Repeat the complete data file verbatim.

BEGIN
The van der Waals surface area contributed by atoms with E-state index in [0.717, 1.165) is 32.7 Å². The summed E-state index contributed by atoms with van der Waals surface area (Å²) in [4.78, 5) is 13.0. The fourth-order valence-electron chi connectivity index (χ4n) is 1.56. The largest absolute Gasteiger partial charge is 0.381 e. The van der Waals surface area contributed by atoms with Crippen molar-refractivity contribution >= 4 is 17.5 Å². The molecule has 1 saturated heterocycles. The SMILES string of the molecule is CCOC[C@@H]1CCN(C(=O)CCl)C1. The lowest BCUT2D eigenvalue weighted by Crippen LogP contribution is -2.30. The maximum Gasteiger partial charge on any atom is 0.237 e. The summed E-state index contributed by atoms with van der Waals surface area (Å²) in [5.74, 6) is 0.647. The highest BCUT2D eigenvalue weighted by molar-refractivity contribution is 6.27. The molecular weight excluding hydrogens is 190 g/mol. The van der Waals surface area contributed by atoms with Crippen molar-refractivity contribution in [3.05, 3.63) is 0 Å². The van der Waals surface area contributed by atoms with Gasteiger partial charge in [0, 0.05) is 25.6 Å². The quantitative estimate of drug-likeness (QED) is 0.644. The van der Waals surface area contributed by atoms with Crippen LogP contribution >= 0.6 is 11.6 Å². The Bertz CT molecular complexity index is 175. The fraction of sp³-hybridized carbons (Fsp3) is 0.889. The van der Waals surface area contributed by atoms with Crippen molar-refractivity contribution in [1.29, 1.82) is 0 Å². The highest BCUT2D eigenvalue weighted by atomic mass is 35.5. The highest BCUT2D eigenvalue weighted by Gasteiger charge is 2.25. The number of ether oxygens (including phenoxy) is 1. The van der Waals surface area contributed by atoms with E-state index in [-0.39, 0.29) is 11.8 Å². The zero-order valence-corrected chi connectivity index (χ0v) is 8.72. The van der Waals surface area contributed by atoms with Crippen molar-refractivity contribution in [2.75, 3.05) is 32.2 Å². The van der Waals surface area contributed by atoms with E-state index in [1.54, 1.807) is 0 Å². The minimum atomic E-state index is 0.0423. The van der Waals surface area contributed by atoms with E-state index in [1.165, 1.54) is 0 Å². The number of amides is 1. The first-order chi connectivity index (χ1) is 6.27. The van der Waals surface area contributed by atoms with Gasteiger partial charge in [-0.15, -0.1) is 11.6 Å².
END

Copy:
The van der Waals surface area contributed by atoms with E-state index in [0.717, 1.165) is 32.7 Å². The summed E-state index contributed by atoms with van der Waals surface area (Å²) in [4.78, 5) is 13.0. The fourth-order valence-electron chi connectivity index (χ4n) is 1.56. The largest absolute Gasteiger partial charge is 0.381 e. The van der Waals surface area contributed by atoms with Crippen molar-refractivity contribution >= 4 is 17.5 Å². The molecule has 1 saturated heterocycles. The SMILES string of the molecule is CCOC[C@@H]1CCN(C(=O)CCl)C1. The lowest BCUT2D eigenvalue weighted by Crippen LogP contribution is -2.30. The maximum Gasteiger partial charge on any atom is 0.237 e. The summed E-state index contributed by atoms with van der Waals surface area (Å²) in [5.74, 6) is 0.647. The highest BCUT2D eigenvalue weighted by molar-refractivity contribution is 6.27. The molecular weight excluding hydrogens is 190 g/mol. The van der Waals surface area contributed by atoms with Crippen molar-refractivity contribution in [3.05, 3.63) is 0 Å². The van der Waals surface area contributed by atoms with Gasteiger partial charge in [0, 0.05) is 25.6 Å². The quantitative estimate of drug-likeness (QED) is 0.644. The van der Waals surface area contributed by atoms with Crippen LogP contribution >= 0.6 is 11.6 Å². The Bertz CT molecular complexity index is 175. The fraction of sp³-hybridized carbons (Fsp3) is 0.889. The van der Waals surface area contributed by atoms with Crippen molar-refractivity contribution in [1.29, 1.82) is 0 Å². The highest BCUT2D eigenvalue weighted by atomic mass is 35.5. The highest BCUT2D eigenvalue weighted by Gasteiger charge is 2.25. The number of ether oxygens (including phenoxy) is 1. The van der Waals surface area contributed by atoms with E-state index in [-0.39, 0.29) is 11.8 Å². The zero-order valence-corrected chi connectivity index (χ0v) is 8.72. The van der Waals surface area contributed by atoms with Crippen molar-refractivity contribution in [2.75, 3.05) is 32.2 Å². The van der Waals surface area contributed by atoms with E-state index in [1.54, 1.807) is 0 Å². The minimum atomic E-state index is 0.0423. The van der Waals surface area contributed by atoms with E-state index in [1.165, 1.54) is 0 Å². The number of amides is 1. The first-order chi connectivity index (χ1) is 6.27. The van der Waals surface area contributed by atoms with Gasteiger partial charge in [-0.15, -0.1) is 11.6 Å².